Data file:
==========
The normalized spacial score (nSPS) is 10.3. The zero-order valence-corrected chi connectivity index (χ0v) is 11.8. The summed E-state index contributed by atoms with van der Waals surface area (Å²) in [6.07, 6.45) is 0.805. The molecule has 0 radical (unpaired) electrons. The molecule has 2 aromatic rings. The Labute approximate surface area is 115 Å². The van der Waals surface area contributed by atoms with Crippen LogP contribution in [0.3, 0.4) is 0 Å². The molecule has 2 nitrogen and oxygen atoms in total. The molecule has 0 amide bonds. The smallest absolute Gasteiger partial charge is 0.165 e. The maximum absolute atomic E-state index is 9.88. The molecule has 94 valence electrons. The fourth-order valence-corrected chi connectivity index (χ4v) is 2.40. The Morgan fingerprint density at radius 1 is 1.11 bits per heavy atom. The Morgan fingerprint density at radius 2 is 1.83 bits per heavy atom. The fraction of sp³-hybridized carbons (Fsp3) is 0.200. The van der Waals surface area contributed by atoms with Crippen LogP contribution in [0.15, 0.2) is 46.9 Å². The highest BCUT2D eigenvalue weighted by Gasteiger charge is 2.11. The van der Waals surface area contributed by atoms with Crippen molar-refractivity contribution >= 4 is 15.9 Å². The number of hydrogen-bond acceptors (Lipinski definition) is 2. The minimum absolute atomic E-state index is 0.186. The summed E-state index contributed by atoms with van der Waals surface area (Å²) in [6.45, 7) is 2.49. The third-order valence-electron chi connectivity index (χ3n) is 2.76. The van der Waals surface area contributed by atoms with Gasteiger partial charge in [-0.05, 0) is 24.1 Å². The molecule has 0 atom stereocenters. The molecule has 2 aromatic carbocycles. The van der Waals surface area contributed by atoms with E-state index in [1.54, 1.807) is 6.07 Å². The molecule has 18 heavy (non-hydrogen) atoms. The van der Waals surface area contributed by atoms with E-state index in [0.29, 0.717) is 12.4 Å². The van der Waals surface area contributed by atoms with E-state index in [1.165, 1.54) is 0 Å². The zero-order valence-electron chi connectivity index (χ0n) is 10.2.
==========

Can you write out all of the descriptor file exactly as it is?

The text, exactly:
The normalized spacial score (nSPS) is 10.3. The zero-order valence-corrected chi connectivity index (χ0v) is 11.8. The summed E-state index contributed by atoms with van der Waals surface area (Å²) in [6.07, 6.45) is 0.805. The molecule has 0 radical (unpaired) electrons. The molecule has 2 aromatic rings. The Labute approximate surface area is 115 Å². The van der Waals surface area contributed by atoms with Crippen LogP contribution in [0.3, 0.4) is 0 Å². The molecule has 2 nitrogen and oxygen atoms in total. The molecule has 0 amide bonds. The smallest absolute Gasteiger partial charge is 0.165 e. The maximum absolute atomic E-state index is 9.88. The molecule has 94 valence electrons. The fourth-order valence-corrected chi connectivity index (χ4v) is 2.40. The Morgan fingerprint density at radius 1 is 1.11 bits per heavy atom. The Morgan fingerprint density at radius 2 is 1.83 bits per heavy atom. The fraction of sp³-hybridized carbons (Fsp3) is 0.200. The van der Waals surface area contributed by atoms with Crippen LogP contribution in [0.15, 0.2) is 46.9 Å². The highest BCUT2D eigenvalue weighted by Gasteiger charge is 2.11. The van der Waals surface area contributed by atoms with Crippen molar-refractivity contribution >= 4 is 15.9 Å². The number of hydrogen-bond acceptors (Lipinski definition) is 2. The minimum absolute atomic E-state index is 0.186. The summed E-state index contributed by atoms with van der Waals surface area (Å²) in [6.45, 7) is 2.49. The third-order valence-electron chi connectivity index (χ3n) is 2.76. The van der Waals surface area contributed by atoms with Gasteiger partial charge in [-0.05, 0) is 24.1 Å². The molecule has 0 atom stereocenters. The molecule has 2 aromatic carbocycles. The van der Waals surface area contributed by atoms with E-state index in [1.54, 1.807) is 6.07 Å². The molecule has 18 heavy (non-hydrogen) atoms. The van der Waals surface area contributed by atoms with E-state index in [0.29, 0.717) is 12.4 Å². The van der Waals surface area contributed by atoms with E-state index in [1.165, 1.54) is 0 Å². The zero-order valence-electron chi connectivity index (χ0n) is 10.2.